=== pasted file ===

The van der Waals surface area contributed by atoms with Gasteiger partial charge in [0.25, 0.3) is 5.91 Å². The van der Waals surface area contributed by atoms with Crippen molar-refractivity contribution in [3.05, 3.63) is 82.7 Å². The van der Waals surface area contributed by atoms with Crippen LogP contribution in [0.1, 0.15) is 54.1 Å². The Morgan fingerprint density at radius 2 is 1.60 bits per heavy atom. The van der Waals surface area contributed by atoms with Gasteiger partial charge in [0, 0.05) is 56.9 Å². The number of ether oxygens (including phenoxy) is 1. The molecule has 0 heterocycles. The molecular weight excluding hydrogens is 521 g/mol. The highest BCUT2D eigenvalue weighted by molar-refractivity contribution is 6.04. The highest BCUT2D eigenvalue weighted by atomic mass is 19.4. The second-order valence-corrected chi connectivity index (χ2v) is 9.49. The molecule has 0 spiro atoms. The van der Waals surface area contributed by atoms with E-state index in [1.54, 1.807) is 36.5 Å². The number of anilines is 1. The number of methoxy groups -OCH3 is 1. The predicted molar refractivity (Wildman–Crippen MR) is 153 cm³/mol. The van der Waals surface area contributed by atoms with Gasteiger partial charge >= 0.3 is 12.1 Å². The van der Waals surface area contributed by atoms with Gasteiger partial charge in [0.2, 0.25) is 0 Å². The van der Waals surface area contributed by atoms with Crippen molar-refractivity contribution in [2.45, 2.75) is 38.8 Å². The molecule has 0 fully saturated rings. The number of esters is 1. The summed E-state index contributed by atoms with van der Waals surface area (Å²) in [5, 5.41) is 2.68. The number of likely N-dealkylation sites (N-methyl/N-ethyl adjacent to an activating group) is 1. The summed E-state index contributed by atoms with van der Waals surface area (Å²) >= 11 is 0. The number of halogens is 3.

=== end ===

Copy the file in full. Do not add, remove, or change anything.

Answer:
The van der Waals surface area contributed by atoms with Gasteiger partial charge in [0.25, 0.3) is 5.91 Å². The van der Waals surface area contributed by atoms with Crippen molar-refractivity contribution in [3.05, 3.63) is 82.7 Å². The van der Waals surface area contributed by atoms with Crippen LogP contribution in [0.1, 0.15) is 54.1 Å². The Morgan fingerprint density at radius 2 is 1.60 bits per heavy atom. The van der Waals surface area contributed by atoms with Gasteiger partial charge in [0, 0.05) is 56.9 Å². The number of ether oxygens (including phenoxy) is 1. The molecule has 0 heterocycles. The molecular weight excluding hydrogens is 521 g/mol. The highest BCUT2D eigenvalue weighted by molar-refractivity contribution is 6.04. The highest BCUT2D eigenvalue weighted by atomic mass is 19.4. The second-order valence-corrected chi connectivity index (χ2v) is 9.49. The molecule has 0 spiro atoms. The van der Waals surface area contributed by atoms with E-state index in [1.54, 1.807) is 36.5 Å². The number of anilines is 1. The number of methoxy groups -OCH3 is 1. The predicted molar refractivity (Wildman–Crippen MR) is 153 cm³/mol. The van der Waals surface area contributed by atoms with Gasteiger partial charge >= 0.3 is 12.1 Å². The van der Waals surface area contributed by atoms with Gasteiger partial charge in [0.2, 0.25) is 0 Å². The van der Waals surface area contributed by atoms with Crippen molar-refractivity contribution in [2.45, 2.75) is 38.8 Å². The molecule has 0 fully saturated rings. The number of esters is 1. The summed E-state index contributed by atoms with van der Waals surface area (Å²) in [5, 5.41) is 2.68. The number of likely N-dealkylation sites (N-methyl/N-ethyl adjacent to an activating group) is 1. The summed E-state index contributed by atoms with van der Waals surface area (Å²) >= 11 is 0. The number of halogens is 3.